Cynthia White-Thornley: That decision would be made by the museum itself, most likely by the curator in charge of the area that’s being studied. As to whether or not a reproduction is made of something before it’s destroyed, those are technical questions you’d have to ask the museum curators. I can’t imagine a case where an original map would be destroyed, requiring a reproduction.

A map probably wasn’t the best example, but maybe a bone fragment. If it was decided that there is so much of it that this particular bone fragment might not be of particular significance, they might wish to do some testing on it. I want to emphasize that it’s extremely rare for material to be destroyed.

The Chair: Mr. Cash.

Andrew Cash: Just for some context, in the current mandate of the Museum of Civilization, is there a clause similar to this?

Cynthia White-Thornley: Yes, it is the same clause.

Andrew Cash: It’s the same clause. Can you tell us how often things get destroyed?

Cynthia White-Thornley: I can’t, I’m afraid. I’d have to check with the museum to get some records for you. I could do that if you’d like. I don’t have information regarding how much would be destroyed in a given year, for example.

The Chair: Do we want a recorded vote?

Some hon. members: Yes.

(Amendment negatived: nays 7; yeas 4)

The Chair: Now we have new clause 9.1 proposed in Green amendment 2 on page 27.

Ms. May, on Green amendment 2….

Elizabeth May: Thank you, Mr. Chair.

If you are working from the act, you are going to go to page four, line 33.

I’m prepared to vote for this bill, but what my amendment is attempting to do, similar to the one I raised initially in my earlier comments, is to enhance the public acceptance of the bill with this particular change.

We do note the Canadian Museums Act does have a section that assures curatorial independence, but for greater certainty and because there’s so much public concern that there’s a political agenda driving the change of the name from Museum of Civilization to Museum of History, I’m proposing the following:

9.1 For greater certainty, no decision taken by the Governor in Council, the Minister of Canadian Heritage and Official Languages or the Department of Canadian Heritage may infringe upon the curatorial independence of the Canadian Museum of History.

It’s intended to strengthen the act overall, and strengthen public confidence that there’s no secret political agenda behind the current change. I would urge the Conservatives who are here today to pass this in aid of assuring concerned people that there is no such agenda.

Thank you, Mr. Chair.

The Chair: Thank you, Ms. May.

Mr. Nantel.

Pierre Nantel: I would first like to congratulate Ms. May for this amendment. It is very cautious. I know how good her relationships are with everyone in the House, but a bit of caution does not hurt.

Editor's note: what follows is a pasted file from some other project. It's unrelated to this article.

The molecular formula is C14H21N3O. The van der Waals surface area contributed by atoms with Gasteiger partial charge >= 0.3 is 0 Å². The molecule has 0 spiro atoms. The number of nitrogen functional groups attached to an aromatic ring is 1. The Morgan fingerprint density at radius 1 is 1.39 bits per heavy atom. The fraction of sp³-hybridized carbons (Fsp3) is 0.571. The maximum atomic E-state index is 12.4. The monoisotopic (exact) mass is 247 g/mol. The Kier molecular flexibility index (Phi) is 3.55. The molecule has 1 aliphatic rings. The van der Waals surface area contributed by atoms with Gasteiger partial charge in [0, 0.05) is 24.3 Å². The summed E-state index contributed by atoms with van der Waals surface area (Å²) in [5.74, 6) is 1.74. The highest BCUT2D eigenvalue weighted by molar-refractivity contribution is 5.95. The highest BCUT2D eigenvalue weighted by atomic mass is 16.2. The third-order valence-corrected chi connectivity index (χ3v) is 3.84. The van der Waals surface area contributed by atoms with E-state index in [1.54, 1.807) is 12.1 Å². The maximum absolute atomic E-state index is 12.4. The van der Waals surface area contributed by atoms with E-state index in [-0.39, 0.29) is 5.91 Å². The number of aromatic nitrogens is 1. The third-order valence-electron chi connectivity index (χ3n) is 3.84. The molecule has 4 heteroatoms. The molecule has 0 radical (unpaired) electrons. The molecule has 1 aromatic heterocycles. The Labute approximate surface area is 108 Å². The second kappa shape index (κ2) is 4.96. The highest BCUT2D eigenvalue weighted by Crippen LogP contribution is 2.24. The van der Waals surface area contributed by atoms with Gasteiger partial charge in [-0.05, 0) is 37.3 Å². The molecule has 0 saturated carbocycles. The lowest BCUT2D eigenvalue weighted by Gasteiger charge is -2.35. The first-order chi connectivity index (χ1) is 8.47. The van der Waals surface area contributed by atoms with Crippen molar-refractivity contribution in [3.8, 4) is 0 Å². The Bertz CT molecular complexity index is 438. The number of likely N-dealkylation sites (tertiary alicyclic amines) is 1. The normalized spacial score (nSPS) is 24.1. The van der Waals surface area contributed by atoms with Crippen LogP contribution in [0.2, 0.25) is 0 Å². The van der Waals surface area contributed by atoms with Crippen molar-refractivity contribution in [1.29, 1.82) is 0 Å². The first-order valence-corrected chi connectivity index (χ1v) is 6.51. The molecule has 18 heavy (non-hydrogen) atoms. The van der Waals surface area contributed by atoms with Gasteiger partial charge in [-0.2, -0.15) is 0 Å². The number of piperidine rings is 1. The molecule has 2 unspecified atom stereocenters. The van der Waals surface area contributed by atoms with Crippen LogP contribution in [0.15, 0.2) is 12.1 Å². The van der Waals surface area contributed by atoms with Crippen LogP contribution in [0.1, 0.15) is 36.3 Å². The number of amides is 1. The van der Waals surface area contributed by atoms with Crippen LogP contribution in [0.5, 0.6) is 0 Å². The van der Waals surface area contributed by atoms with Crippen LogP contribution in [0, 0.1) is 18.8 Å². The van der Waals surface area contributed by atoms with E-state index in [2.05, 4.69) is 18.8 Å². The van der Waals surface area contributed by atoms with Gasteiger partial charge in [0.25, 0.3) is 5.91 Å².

In light of all the current issues, including CBC/Radio-Canada, its rebranding and Bill C-60, I just don’t want anyone in committee to forget that, last November, we passed a motion to invite Hubert Lacroix, the president of CBC/Radio-Canada, to appear. I think, given the current events, that should take place as soon as possible.

To go back to the amendment, anything that can prevent undue interference is relevant. Therefore, we are going to support this amendment.

The Chair: Thank you, Mr. Nantel.

Mr. Simms.

Scott Simms: First and for the record, I congratulate my colleague, the leader of the Green Party, for bringing this forward.

I think it’s fundamental in several ways, because if you look at the testimony we heard, for all the doubts that may have been brought into this—whether it’s any government that sees itself being a micromanager in an institution like this—we always lean on this one section of the Museums Act.

There’s nothing wrong with doubling down on saying that people deserve to be independent. I think this is something that some people may not feel is necessary, but it certainly goes a long way to preserving their independence, so I encourage everyone to support it.

The Chair: Mr. Calandra.

Paul Calandra: Just briefly, I think this may answer the question.

It would be redundant, because as we said, it’s already in the Museums Act, which governs all of the museums. It’s not specifically in any other particular museum description.

Again on the one hand, as Mr. Simms pointed out too, one of the motions was to stop them from doing something and tell them what they could or couldn’t destroy. But on the other hand, we’re asking for curatorial independence, so they’re kind of at odds with each other.

I think the act itself is pretty clear that curatorial independence is guaranteed by the Museums Act. You can restate it a hundred different times, but it’s pretty clear. It’s right in the act.

The Chair: Thank you, Mr. Calandra.

Mr. Cash.

Andrew Cash: Thank you, Mr. Chair.

I, too, would echo my colleague on the Liberal side and my colleague Pierre Nantel that this is a laudable amendment, but it really underlines the fact that the members opposite who support this bill don’t quite understand that, regardless of the actual words written in the law around curatorial independence, this government has proven time and time again that they are experts in being able to skate through the words and reach into supposed independent crown agencies to make sure that they do the government’s bidding.

So I would just underline to our colleague from Saanich—Gulf Islands that we’ll probably support this amendment, but we are under no illusion that this is actually going to beef up or preserve the independence of this museum.

The Chair: Okay, thank you.

Shall amendment Green-2, carry?

(Amendment negatived)

The Chair: Amendment Green-2 is defeated.